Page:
July 20, 2018
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HPV And Oral Cancer

Dr. Jeffrey Cranska
Dr. Jeffrey Cranska's picture
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September 6, 2017

If you are a smoker or if you abuse alcohol, you should be concerned about these traditional risk factors for oral cancer. We are now faced with an epidemic: A common viral infection is causing oral cancer to develop in young non-smokers and casual drinkers.

Research now shows links between human papillomavirus (HPV-16) and the rising occurrence of oropharyngeal cancer. Oral or pharyngeal cancers will be diagnosed in 49,750 Americans this year. Oral cancer is universally found in persons of all ages and backgrounds.

In the United States, general dentists are tasked with the responsibility of oral cancer screenings. Every person should undergo routine oral cancer examination during each dental visit. Routine visual screening and palpation of high-risk areas should be performed on every patient.

If you do not see a dentist regularly, where are you getting your oral cancer screenings?

Q: How prevalent is oral cancer in the United States?

A: More than 132 new oral and oropharyngeal cancer diagnoses (2 percent of all types of cancer) are made each day in the United States. Does this mean the occurrence of oral cancer is on the rise? Are dentists diagnosing more cases at earlier, more treatable stages? The answer to both questions is “yes.” When the cancer is discovered in the early stages, a survival rate of more than 80 percent is expected. About 10,000 Americans will die of this cancer in 2017.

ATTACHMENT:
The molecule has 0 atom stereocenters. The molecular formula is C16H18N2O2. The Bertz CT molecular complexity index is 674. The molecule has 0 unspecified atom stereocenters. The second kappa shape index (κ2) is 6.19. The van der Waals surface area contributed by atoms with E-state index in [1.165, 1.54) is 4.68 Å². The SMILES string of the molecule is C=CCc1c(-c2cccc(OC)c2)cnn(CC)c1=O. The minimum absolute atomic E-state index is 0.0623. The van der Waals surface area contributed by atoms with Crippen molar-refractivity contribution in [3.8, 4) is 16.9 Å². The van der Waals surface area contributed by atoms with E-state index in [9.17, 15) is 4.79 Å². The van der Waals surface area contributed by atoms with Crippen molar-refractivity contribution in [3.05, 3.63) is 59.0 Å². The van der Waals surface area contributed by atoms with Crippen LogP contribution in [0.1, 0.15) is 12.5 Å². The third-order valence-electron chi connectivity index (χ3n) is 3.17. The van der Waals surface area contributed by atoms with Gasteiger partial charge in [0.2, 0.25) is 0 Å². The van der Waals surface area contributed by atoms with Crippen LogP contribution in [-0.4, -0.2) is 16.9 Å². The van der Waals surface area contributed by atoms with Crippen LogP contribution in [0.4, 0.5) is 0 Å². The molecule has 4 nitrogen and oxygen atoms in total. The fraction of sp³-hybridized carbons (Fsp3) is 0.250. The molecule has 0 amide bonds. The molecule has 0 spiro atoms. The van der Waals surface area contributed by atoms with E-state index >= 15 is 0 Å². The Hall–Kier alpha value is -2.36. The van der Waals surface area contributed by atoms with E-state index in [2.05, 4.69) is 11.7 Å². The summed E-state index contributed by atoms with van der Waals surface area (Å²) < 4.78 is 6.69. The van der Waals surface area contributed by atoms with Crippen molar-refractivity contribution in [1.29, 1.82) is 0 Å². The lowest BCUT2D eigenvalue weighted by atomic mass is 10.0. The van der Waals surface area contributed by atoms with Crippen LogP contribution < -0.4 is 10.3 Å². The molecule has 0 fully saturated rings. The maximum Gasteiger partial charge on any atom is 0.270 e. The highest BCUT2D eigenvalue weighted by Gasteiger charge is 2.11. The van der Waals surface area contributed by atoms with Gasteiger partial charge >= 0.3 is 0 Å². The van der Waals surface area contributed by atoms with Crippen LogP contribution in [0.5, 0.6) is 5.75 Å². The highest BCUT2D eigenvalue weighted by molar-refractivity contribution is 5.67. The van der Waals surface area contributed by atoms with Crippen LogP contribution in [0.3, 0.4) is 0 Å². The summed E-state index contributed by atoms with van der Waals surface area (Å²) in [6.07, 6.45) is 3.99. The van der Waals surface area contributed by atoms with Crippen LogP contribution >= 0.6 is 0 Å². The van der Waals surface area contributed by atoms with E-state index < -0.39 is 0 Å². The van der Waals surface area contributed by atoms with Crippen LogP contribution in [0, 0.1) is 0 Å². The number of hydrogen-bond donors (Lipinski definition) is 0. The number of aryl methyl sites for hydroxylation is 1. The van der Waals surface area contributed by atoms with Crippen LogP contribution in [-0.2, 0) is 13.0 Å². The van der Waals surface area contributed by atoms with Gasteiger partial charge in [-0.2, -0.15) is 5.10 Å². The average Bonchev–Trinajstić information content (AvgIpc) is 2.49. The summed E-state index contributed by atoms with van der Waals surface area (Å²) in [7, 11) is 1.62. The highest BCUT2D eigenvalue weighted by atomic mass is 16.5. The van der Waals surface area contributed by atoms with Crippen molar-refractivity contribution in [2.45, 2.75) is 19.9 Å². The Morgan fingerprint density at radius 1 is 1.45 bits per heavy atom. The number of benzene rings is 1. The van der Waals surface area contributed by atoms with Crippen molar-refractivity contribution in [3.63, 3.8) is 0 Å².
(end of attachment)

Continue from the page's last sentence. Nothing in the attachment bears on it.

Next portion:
Q: What does oral cancer look like? Where does it occur?

A: Dentists will judge areas where they see white patches, red areas, non-healing ulcers and abrasions, swollen glands or any abnormal tissue changes. The highest-risk spots are on or behind the tongue, on the floor of the mouth, on the lower lip, and in the soft palate region.

Q: What happens if the dentist finds a suspicious area?

A: The only way to be 100 percent sure that a lesion is benign or cancerous is to biopsy the lesion (remove the tissue and send it to a pathology lab to check for atypical cells). Any sores or swollen areas that do not heal in two weeks need to be addressed.

Tissue biopsy is the gold standard in diagnosing benign or cancerous tissue lesions. Tissue biopsies can be obtained using soft-tissue lasers, scalpels or punches, utilizing local anesthetics.

The earlier a cancerous lesion can be detected, the earlier it can be treated. Earlier treatment relates to a higher cancer victim survival rate. The general dentist is on the front line in detecting diseases that show up in the mouth before they move on to the rest of the body.

HPV is transmitted through sexual contact. This infection could lead to head and neck cancer. Three vaccines have FDA approval to prevent HPV-16. All children, boys and girls ages 11-12 should be vaccinated routinely for HPV. Proactive action is needed to prevent this disease. Parents, talk with your pediatricians.

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